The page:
A knife is a daily necessity of ours. It can be used for hunting, chopping, chiseling etc. A knife comprises of two parts: one blade and one handle. One of the most important parts of your knife is the grind.

What is knife grind?

A grind is the cross-section of the blade’s cutting edge. The dynamic of your knife is completely based on the type of grind that you have.

How to make a knife grind?

When you are grinding a knife from its original shape, bevels are created. These bevels form the cutting edge of your knife. There are several factors that affect the knife grind. Weight, use, sharpness and durability are the important criteria when it comes to making a knife. One has to be extremely careful while making a knife bevel guide. There are several knife bevel grinding jigs that are available in the market while some make DIY knife bevel grinding jigs.

You will need a few items for knife making supply like an angle grinder, filers, Sandpaper, clamps, drill, Dremel, steel for the knife blade, and wood for your handle. Once you have all this you can DIY the knife bevel jig sitting at home.

There are several different kinds of knife grinds that are used these days.

Full Flat Grind

This blade has a form of “V” shape. While designing this kind of knife, a lot of metal is evidently lost in the cutting edge. Sharper knives with more acute knife bevel provide less durability to the edge. These types of knives can slice anything easily because the drag of the knife is less. The advantage of this knife is that they are quick and easy to sharpen. Still, the resilience of the knife is sacrificed. To sharp your full flat grind you will spend less time on your knife bevel jig. This is used when you want to push the whole knife into something. This grind is mostly used by chefs.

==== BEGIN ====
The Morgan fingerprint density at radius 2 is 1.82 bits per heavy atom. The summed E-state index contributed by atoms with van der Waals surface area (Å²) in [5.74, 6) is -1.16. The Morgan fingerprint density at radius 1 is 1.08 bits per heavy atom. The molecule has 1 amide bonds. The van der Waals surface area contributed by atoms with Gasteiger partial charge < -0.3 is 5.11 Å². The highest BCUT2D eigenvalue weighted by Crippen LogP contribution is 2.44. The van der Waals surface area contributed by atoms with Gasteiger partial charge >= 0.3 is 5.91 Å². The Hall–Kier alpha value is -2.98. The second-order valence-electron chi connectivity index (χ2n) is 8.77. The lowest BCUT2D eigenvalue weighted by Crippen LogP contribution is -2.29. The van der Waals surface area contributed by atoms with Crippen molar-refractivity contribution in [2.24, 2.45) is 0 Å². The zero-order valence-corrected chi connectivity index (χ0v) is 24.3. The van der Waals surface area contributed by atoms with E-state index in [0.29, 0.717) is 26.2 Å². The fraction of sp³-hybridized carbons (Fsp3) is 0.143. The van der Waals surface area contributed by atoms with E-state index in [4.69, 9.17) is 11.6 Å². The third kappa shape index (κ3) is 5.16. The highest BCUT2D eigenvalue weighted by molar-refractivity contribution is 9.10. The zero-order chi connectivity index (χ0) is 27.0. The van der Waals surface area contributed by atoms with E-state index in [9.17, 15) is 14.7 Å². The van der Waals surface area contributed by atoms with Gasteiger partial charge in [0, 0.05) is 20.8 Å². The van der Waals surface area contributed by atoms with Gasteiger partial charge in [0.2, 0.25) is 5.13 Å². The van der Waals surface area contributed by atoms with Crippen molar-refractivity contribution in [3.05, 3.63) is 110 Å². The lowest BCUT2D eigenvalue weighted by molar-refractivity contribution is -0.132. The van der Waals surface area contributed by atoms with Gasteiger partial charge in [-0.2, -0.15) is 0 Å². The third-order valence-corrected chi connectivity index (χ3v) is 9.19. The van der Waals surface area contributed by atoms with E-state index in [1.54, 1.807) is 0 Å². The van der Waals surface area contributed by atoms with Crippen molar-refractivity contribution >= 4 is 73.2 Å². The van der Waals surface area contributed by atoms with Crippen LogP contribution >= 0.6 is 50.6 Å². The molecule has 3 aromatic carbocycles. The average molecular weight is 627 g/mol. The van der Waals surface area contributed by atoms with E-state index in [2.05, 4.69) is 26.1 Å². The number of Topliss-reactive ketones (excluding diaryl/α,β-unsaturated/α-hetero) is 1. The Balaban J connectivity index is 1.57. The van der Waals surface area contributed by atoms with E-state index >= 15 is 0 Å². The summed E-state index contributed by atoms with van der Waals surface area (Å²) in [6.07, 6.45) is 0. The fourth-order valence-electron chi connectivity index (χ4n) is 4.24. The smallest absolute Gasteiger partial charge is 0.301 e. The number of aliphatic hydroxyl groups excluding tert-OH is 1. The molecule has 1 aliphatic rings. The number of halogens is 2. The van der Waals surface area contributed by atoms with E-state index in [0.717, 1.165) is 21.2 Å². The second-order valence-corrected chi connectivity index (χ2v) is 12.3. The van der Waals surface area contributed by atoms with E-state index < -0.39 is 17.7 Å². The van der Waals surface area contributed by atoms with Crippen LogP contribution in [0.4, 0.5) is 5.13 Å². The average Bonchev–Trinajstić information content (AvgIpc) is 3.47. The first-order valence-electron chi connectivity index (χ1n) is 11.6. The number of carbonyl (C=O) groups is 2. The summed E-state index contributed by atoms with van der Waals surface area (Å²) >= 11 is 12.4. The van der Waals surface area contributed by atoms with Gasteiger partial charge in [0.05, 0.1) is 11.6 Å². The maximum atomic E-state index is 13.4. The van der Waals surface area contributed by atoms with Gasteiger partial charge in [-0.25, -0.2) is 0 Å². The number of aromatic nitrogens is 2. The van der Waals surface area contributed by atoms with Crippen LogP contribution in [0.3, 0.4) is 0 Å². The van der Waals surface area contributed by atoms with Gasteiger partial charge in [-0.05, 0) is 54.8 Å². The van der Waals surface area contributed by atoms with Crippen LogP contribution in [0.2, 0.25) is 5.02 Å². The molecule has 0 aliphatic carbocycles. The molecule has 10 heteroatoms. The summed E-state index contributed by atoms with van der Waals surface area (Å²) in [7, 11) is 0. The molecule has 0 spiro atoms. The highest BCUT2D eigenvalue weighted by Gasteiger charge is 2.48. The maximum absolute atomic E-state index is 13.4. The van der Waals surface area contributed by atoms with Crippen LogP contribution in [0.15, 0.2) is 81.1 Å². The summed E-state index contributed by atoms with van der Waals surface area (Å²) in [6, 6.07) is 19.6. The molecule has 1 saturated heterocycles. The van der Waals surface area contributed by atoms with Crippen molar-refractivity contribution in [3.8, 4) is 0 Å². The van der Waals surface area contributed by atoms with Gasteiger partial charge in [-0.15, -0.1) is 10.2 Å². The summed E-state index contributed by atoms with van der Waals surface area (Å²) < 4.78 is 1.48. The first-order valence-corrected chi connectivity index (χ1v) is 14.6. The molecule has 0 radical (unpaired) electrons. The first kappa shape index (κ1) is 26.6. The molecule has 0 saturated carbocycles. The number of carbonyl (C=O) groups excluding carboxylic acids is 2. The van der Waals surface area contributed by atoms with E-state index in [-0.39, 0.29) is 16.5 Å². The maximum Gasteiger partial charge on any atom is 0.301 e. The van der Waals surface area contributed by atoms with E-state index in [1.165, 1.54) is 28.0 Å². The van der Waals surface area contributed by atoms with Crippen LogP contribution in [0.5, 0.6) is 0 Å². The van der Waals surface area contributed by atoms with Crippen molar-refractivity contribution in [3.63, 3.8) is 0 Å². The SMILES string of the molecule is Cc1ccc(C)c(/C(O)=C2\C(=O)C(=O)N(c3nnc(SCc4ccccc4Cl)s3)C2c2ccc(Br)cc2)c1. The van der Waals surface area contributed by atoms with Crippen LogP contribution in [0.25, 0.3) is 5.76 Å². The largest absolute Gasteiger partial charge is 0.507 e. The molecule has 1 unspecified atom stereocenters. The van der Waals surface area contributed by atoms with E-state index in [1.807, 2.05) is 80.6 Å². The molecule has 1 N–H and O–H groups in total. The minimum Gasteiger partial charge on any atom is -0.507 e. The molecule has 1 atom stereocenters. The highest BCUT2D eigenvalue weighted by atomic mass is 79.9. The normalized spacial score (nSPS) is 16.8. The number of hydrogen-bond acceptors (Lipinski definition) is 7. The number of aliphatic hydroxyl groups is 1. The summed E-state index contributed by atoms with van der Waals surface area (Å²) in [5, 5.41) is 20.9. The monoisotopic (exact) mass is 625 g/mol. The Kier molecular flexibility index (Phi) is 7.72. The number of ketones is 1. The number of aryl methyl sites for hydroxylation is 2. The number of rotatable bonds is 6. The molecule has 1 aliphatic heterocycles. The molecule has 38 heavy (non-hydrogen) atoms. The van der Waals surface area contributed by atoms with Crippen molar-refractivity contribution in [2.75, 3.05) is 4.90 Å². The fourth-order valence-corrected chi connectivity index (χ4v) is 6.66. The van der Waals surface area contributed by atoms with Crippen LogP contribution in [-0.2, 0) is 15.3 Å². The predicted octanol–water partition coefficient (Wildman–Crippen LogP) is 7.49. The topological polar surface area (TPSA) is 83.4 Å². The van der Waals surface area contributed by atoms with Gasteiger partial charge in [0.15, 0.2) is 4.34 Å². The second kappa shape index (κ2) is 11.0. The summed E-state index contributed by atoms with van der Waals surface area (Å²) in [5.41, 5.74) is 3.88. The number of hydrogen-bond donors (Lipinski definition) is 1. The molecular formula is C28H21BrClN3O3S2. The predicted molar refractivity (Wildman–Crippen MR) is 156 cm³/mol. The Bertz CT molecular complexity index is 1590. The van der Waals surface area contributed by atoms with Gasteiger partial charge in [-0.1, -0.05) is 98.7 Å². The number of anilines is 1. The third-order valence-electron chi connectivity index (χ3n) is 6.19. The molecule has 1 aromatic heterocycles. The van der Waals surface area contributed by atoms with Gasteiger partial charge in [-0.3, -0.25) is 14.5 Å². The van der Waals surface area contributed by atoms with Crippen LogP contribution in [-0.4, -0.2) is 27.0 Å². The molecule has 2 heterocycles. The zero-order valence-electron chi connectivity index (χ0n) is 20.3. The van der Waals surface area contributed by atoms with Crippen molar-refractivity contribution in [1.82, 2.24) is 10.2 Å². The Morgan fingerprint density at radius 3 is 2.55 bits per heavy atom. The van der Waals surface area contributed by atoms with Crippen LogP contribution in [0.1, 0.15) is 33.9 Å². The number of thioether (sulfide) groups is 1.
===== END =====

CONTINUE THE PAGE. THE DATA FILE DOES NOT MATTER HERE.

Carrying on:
Sabre Grind

The Sabre or Scandinavian grind is similar to a flat grind. But the knife bevel doesn’t extend all the way towards the handle. In Sabre grind, the bevel goes up to the mid-way point of the blade. This type of knife bevel guide will help to give the knife a uniform thickness on the top area of the blade. This way the knife becomes accurate for heavy use. This kind of knife grind is mostly used in the military. This knife is recommended for survival knives. Again less durability is the major disadvantage of this knife.

A hybrid of the full flat grind and the sabre grind is the high flat grind.

Hollow Grind

Knife bevel jig is used such a way that the knife bevel gets a concave bevel cutting edge. This grind is often found on straight razors. This bevel may extend all the way up or just a little part of it towards the blade. These knives need constant maintenance and care. These types of knife grinds are mostly used in hunting knives for skinning and dressing. As the sides of this grind are curved inwards the edge of this knife becomes fragile. The convex grind is the opposite of this knife grind. The cutting edges for convex cut outwards and are used for chopping purposes.

Chisel Grind

Chisel grinds are also called zero bevel grind or single bevel grind. One side of the knife is flat and the opposite side has ground between 20-30 degrees halfway up the blade.  This is often used as Japanese culinary knives. While taking this knife grind you will have to consider your dominant hand. If you’re right-handed, the cutting edge will be on the right side of the knife. This bevel is good while working with wood and stones.

These are the most common and widely used grinds from which you can choose what suits you the most.